What Does Clawback Mean In a Contract?

Clawback in a contract requires that an employee returns the money paid to them by their employer. Remember that every employee signs a contract promising to deliver as the employer expects. However, when the performance report indicates otherwise, the clawback provision helps the employer solve the case. You have to pay the penalty aside from the refund according to the contract.

The clawback provision has enabled companies to prevent their managers from giving false accounting information. An example of clawback is when a company agrees with the CEO to increase its sales to 10% within a year and promises the CEO a reward of $100,000.

At the end of the stated time, the corporate financial reports show the company made 13%, and the CEO is awarded the promised amount. However, after an audit, the company realizes that the profits were over-reported and demands back the reward given to the CEO for failing to abide by the clawback provision.

What Is a Clawback RSU?

Clawback (RSU) restricted share units allow shareholders to claim repurchase rights for RSU after meeting specific vesting conditions that were part of the clawback agreement. However, in most cases, the RSU agreement enables an executive to receive the shares before vesting conditions are met.

Currently, RSUs are more popular because of their flexibility, allowing employers to select when to issue shares regardless of the vesting date. This helps organizations spend less on administrative costs and issuing shares. In some cases, employees might not get dividends from shares.

Can Your Company Take Back Your Vested Shares?

Yes, but this depends on the agreement on your clawback contract. A company gives employees a vesting schedule where they get to earn shares with time. When your options vest, you can buy the stock, and they become yours.

However, if you opt out of the company and have a clawback contract agreement, the company might force you to sell the shares to them. According to the agreement, you can sell the stock back at the price you bought it for or at the current market value at the end of the contract with the company.

What Happens to Vested Stock When You Quit?

When you quit, the vested stock will expire because they’re not exercised within the timeframe. This usually happens within 90 days after leaving the company. So, if you don’t exercise them within this timeframe, you’ll lose them, and most organizations do this in agreement with ISO’s and IRS regulations. However, this has been challenged by most people, which has seen some companies extend the timeframe.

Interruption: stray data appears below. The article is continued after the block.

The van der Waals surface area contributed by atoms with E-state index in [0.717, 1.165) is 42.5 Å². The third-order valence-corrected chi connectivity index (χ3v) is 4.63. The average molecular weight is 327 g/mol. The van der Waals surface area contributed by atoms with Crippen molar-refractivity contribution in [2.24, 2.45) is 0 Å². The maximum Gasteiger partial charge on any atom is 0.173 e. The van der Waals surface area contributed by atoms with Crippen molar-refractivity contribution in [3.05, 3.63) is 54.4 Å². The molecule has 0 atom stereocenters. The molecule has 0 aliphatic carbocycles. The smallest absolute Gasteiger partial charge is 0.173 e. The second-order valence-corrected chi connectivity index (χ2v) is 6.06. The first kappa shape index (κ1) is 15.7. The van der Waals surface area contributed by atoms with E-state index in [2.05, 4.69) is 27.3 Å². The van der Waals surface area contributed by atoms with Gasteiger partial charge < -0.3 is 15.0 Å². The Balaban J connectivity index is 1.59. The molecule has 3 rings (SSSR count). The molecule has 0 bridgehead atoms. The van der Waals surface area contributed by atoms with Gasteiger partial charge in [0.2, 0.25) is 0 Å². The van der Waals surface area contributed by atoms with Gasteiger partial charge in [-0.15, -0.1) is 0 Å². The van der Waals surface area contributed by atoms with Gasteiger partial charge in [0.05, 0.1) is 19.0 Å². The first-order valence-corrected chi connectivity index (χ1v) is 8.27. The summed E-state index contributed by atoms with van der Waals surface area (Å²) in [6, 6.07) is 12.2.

Are Clawbacks Enforceable?

Clawbacks are legally enforceable if they are documented in writing and all the parties sign before or when the bonus is awarded. However, if the employees aren’t aware of any bonus payment, the employer can introduce a clawback provision with new conditions before granting the bonus.

But there are instances when an employee can challenge the clawback provision terming it as a penalty clause or restraint of trade. This is if the employer doesn’t craft clawback provisions with utmost care.

The instances when the clawback is not enforceable include;

  • If the repayment arises because of a breach of contract, it penalizes the employee and does not compensate them for the loss they are facing. In this case, this will be termed a penalty clause.
  • If an employee breaks the restrictive laws like going to a competitor. Here the clawback provision will be seen as restricting the future freedom of employee’s activities.

Challenge Your Clawback Contract with Our Attorney

Before signing any clawback contract with your company or employer, it’s best to understand its terms and conditions. This will enable you to get dividends, stock, or shares that are rightfully yours without being played by anyone. However, if you feel your company or employer is breaching the contract agreement, look for experienced attorneys to help solve the issue.